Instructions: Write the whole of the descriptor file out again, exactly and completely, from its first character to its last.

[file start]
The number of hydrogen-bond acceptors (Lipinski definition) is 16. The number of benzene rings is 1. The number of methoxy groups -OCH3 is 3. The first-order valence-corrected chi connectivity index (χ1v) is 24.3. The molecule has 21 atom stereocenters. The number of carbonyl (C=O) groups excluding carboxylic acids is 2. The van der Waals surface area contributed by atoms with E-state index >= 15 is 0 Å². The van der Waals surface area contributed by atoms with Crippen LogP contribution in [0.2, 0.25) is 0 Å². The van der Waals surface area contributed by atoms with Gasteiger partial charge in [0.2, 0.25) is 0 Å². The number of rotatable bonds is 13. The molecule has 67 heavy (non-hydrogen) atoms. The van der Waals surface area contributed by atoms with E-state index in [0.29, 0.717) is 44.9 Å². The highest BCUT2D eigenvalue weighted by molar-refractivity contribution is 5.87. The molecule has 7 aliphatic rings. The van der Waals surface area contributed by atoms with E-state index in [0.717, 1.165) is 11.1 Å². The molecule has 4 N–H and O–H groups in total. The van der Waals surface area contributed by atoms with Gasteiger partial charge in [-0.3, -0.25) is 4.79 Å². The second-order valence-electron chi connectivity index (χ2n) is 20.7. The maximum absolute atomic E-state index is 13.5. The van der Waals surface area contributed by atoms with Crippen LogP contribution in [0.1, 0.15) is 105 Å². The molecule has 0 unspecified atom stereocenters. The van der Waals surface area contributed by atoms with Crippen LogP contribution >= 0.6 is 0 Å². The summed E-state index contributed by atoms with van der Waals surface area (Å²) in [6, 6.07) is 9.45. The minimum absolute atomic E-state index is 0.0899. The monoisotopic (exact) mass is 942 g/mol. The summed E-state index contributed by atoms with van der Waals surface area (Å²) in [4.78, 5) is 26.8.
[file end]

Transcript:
The number of hydrogen-bond acceptors (Lipinski definition) is 16. The number of benzene rings is 1. The number of methoxy groups -OCH3 is 3. The first-order valence-corrected chi connectivity index (χ1v) is 24.3. The molecule has 21 atom stereocenters. The number of carbonyl (C=O) groups excluding carboxylic acids is 2. The van der Waals surface area contributed by atoms with E-state index >= 15 is 0 Å². The van der Waals surface area contributed by atoms with Crippen LogP contribution in [0.2, 0.25) is 0 Å². The van der Waals surface area contributed by atoms with Gasteiger partial charge in [0.2, 0.25) is 0 Å². The number of rotatable bonds is 13. The molecule has 67 heavy (non-hydrogen) atoms. The van der Waals surface area contributed by atoms with E-state index in [0.29, 0.717) is 44.9 Å². The highest BCUT2D eigenvalue weighted by molar-refractivity contribution is 5.87. The molecule has 7 aliphatic rings. The van der Waals surface area contributed by atoms with E-state index in [0.717, 1.165) is 11.1 Å². The molecule has 4 N–H and O–H groups in total. The van der Waals surface area contributed by atoms with Gasteiger partial charge in [-0.3, -0.25) is 4.79 Å². The second-order valence-electron chi connectivity index (χ2n) is 20.7. The maximum absolute atomic E-state index is 13.5. The van der Waals surface area contributed by atoms with Crippen LogP contribution in [0.1, 0.15) is 105 Å². The molecule has 0 unspecified atom stereocenters. The van der Waals surface area contributed by atoms with Crippen LogP contribution >= 0.6 is 0 Å². The summed E-state index contributed by atoms with van der Waals surface area (Å²) in [6, 6.07) is 9.45. The minimum absolute atomic E-state index is 0.0899. The monoisotopic (exact) mass is 942 g/mol. The summed E-state index contributed by atoms with van der Waals surface area (Å²) in [4.78, 5) is 26.8.